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Autumn View Edition 3, 2015

Autumn View Edition 3, 2015

We the North
We the North
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A message from the Chair

I am far from being an old man, but even farther from being young and that realization seems to come home to me on a regular basis.

My annual two week camping trip this summer, showed in spades the physical aspects of this realization. That canoe is getting too much to deal with on my own, the length of time for a paddle is shortened by my weary shoulders and the setting up and taking down of the campsite is not only becoming more of a chore, it has us talking about how much longer we can do this.

All this brought to mind the old George Bernard Shaw quote, “Youth is wasted on the young” and the shocking truth is, that not only is it about physical attributes and stamina, but also losing ground in the ability to think and learn.

With practically their whole life ahead of them, the young folks head off to university or college to learn. They travel to never seen places and experience the new and unexplored world. Their optimism and lack of cynicism, combined with their physical and intellectual energy, makes most any senior jealous of their “joie de vivre.”

However, I have decided I am not ready to throw in the towel quite yet. I still can and do enjoy my life, such as it is. Many of my fishing, golfing and curling companions are in their eighties and I have a long way to go to reach that plateau. Cards, games and puzzles on a daily basis keep my mind active and I have yet to spend a day where I haven’t learned something new. With my wife at my side and a good book nearby, I will continue to travel and learn and enjoy as long as my health and money hold out.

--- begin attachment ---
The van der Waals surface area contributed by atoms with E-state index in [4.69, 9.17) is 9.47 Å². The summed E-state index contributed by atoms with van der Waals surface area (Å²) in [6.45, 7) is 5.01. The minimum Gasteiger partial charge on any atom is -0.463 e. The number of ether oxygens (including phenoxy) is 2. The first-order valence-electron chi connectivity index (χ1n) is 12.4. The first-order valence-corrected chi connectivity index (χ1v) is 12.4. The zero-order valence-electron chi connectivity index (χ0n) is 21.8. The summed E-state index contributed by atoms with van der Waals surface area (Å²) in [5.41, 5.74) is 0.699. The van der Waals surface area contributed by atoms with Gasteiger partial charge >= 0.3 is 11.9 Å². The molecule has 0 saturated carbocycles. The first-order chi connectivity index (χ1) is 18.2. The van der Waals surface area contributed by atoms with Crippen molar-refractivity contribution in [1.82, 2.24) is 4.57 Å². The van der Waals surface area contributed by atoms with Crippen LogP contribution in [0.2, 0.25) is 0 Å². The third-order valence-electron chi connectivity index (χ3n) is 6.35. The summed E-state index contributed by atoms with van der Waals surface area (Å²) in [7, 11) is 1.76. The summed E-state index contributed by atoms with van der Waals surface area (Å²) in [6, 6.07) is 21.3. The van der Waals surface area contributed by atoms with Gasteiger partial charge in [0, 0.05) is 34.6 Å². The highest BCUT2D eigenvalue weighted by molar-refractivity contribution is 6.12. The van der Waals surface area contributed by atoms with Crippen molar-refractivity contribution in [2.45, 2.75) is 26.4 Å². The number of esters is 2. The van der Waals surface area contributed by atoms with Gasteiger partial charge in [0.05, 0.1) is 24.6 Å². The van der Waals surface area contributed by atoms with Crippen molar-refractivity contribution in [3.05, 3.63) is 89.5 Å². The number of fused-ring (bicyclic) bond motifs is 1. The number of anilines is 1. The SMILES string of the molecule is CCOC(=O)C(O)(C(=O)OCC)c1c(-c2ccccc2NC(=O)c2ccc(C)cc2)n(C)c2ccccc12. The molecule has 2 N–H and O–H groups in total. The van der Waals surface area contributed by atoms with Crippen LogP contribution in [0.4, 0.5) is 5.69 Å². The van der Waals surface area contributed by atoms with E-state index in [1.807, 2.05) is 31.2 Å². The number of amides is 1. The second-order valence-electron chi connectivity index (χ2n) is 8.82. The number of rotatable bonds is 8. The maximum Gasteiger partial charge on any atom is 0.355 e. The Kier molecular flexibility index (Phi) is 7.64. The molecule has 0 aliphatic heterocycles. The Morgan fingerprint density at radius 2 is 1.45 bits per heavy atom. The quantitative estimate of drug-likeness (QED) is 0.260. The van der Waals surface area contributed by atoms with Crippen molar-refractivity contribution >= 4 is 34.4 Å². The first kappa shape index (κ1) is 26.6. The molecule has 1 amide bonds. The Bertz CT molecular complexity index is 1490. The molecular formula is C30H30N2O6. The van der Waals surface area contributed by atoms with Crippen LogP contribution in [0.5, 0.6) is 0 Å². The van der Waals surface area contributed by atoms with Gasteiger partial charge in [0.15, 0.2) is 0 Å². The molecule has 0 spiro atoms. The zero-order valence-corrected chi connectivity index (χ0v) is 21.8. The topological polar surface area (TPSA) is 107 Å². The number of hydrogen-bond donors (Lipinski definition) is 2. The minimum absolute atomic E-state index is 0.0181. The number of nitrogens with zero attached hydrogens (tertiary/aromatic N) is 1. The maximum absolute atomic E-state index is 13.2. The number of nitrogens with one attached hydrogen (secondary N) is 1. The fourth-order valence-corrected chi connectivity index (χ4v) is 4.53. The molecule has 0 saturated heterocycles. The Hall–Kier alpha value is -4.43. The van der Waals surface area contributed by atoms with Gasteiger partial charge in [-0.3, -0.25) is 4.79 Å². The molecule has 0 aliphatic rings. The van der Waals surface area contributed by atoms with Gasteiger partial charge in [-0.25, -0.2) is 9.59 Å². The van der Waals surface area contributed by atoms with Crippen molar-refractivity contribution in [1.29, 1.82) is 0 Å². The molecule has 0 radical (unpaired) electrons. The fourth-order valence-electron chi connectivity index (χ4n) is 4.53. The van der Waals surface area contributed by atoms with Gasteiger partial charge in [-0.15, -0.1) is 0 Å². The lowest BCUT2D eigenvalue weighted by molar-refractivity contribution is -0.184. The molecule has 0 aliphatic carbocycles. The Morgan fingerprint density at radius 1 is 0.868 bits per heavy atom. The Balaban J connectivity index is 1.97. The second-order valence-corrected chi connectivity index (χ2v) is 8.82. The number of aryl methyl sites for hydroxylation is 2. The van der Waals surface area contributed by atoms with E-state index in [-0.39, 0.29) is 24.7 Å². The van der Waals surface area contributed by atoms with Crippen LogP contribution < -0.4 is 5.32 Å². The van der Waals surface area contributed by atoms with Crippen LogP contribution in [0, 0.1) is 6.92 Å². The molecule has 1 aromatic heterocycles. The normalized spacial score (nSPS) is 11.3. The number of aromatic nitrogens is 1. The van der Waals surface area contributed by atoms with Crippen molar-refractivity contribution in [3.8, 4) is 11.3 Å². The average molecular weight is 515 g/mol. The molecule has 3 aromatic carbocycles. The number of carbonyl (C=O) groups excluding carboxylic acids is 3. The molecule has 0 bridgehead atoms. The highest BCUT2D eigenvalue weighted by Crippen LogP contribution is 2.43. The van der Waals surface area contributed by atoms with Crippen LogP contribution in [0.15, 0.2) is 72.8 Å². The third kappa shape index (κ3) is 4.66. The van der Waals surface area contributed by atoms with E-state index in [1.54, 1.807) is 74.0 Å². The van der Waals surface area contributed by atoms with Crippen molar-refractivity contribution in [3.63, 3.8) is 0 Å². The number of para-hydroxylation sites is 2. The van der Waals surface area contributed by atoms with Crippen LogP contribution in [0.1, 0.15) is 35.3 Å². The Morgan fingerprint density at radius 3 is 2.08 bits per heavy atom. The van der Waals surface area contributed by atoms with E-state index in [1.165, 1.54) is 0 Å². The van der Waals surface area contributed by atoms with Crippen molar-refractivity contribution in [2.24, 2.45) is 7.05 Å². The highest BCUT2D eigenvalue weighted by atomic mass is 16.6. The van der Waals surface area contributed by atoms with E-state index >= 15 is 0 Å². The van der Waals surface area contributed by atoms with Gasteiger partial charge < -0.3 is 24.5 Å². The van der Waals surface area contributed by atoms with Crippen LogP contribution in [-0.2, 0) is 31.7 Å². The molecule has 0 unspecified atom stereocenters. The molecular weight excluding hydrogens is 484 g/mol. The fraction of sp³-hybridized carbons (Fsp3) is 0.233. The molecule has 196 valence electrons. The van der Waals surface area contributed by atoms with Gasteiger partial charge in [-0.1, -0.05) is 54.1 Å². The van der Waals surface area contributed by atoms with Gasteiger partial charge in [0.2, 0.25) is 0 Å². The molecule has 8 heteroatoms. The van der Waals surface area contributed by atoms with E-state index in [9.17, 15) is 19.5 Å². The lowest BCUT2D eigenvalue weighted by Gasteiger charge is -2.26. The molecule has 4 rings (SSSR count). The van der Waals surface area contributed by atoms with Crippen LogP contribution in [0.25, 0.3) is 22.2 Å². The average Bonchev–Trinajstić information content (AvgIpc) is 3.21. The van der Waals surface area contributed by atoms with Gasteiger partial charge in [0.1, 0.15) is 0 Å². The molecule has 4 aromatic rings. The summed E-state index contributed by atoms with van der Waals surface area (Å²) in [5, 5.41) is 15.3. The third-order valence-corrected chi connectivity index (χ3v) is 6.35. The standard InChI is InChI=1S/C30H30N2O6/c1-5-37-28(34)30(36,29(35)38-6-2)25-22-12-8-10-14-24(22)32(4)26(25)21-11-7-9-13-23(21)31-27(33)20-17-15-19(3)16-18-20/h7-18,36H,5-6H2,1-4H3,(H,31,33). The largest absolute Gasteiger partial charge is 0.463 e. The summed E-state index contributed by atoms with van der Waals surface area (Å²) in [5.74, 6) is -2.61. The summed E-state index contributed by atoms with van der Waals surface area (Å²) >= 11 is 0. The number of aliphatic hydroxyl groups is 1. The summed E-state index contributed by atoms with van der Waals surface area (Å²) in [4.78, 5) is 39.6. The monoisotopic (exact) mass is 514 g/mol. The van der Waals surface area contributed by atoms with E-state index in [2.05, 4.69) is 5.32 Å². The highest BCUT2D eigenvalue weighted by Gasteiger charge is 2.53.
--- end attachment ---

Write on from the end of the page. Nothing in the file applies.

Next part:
Don’t get me wrong, getting old sucks.  Getting sick, losing loved ones and not being able to do everything you used to do is not the greatest. But I am certainly not ready for the alternative to growing old, at this point in time.

Ed Faulknor, Chair
OPSEU Retired Members Division

What every older Canadian should know about: Financial planning

Making a financial plan is a way to take charge of your financial future. A financial plan helps you understand your choices and reach your life goals. Financial planning is for everyone and as you get older and face changes such as retirement, it is important for you to have as much information as you can about your financial future. Even if you are starting late, planning will help you get your financial affairs in order and let you know where you stand.

Lillian's story:

After Lillian's husband died, she became worried about her finances. Approaching retirement, Lillian was concerned she wouldn't have enough income to remain in her home for much longer. After making a financial plan, Lillian more clearly understood how much income she had from her pension plan and other savings, and what assistance she could receive from government sources. Making a financial plan gave Lillian a clearer picture of her choices and helped her make informed, workable decisions.

What is a financial plan?